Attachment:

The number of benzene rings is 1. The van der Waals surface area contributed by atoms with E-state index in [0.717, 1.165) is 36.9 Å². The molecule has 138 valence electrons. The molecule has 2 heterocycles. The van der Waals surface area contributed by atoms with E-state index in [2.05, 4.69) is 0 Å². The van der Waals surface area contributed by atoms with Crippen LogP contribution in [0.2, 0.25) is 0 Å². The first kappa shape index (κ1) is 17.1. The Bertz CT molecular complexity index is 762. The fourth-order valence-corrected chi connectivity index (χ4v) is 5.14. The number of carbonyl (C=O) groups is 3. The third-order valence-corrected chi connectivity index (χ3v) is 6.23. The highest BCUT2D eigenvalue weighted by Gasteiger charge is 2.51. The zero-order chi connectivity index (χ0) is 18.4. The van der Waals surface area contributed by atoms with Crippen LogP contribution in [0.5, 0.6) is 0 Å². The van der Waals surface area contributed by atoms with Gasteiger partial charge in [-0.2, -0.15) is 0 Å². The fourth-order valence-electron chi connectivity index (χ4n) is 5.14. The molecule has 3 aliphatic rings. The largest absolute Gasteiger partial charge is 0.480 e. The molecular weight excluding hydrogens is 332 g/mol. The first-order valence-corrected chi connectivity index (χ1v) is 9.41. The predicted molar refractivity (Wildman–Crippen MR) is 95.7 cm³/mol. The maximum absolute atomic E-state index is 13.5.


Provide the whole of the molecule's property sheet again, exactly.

The number of benzene rings is 1. The van der Waals surface area contributed by atoms with E-state index in [0.717, 1.165) is 36.9 Å². The molecule has 138 valence electrons. The molecule has 2 heterocycles. The van der Waals surface area contributed by atoms with E-state index in [2.05, 4.69) is 0 Å². The van der Waals surface area contributed by atoms with Crippen LogP contribution in [0.2, 0.25) is 0 Å². The first kappa shape index (κ1) is 17.1. The Bertz CT molecular complexity index is 762. The fourth-order valence-corrected chi connectivity index (χ4v) is 5.14. The number of carbonyl (C=O) groups is 3. The third-order valence-corrected chi connectivity index (χ3v) is 6.23. The highest BCUT2D eigenvalue weighted by Gasteiger charge is 2.51. The zero-order chi connectivity index (χ0) is 18.4. The van der Waals surface area contributed by atoms with Crippen LogP contribution in [0.5, 0.6) is 0 Å². The van der Waals surface area contributed by atoms with Gasteiger partial charge in [-0.2, -0.15) is 0 Å². The fourth-order valence-electron chi connectivity index (χ4n) is 5.14. The molecule has 3 aliphatic rings. The largest absolute Gasteiger partial charge is 0.480 e. The molecular weight excluding hydrogens is 332 g/mol. The first-order valence-corrected chi connectivity index (χ1v) is 9.41. The predicted molar refractivity (Wildman–Crippen MR) is 95.7 cm³/mol. The maximum absolute atomic E-state index is 13.5.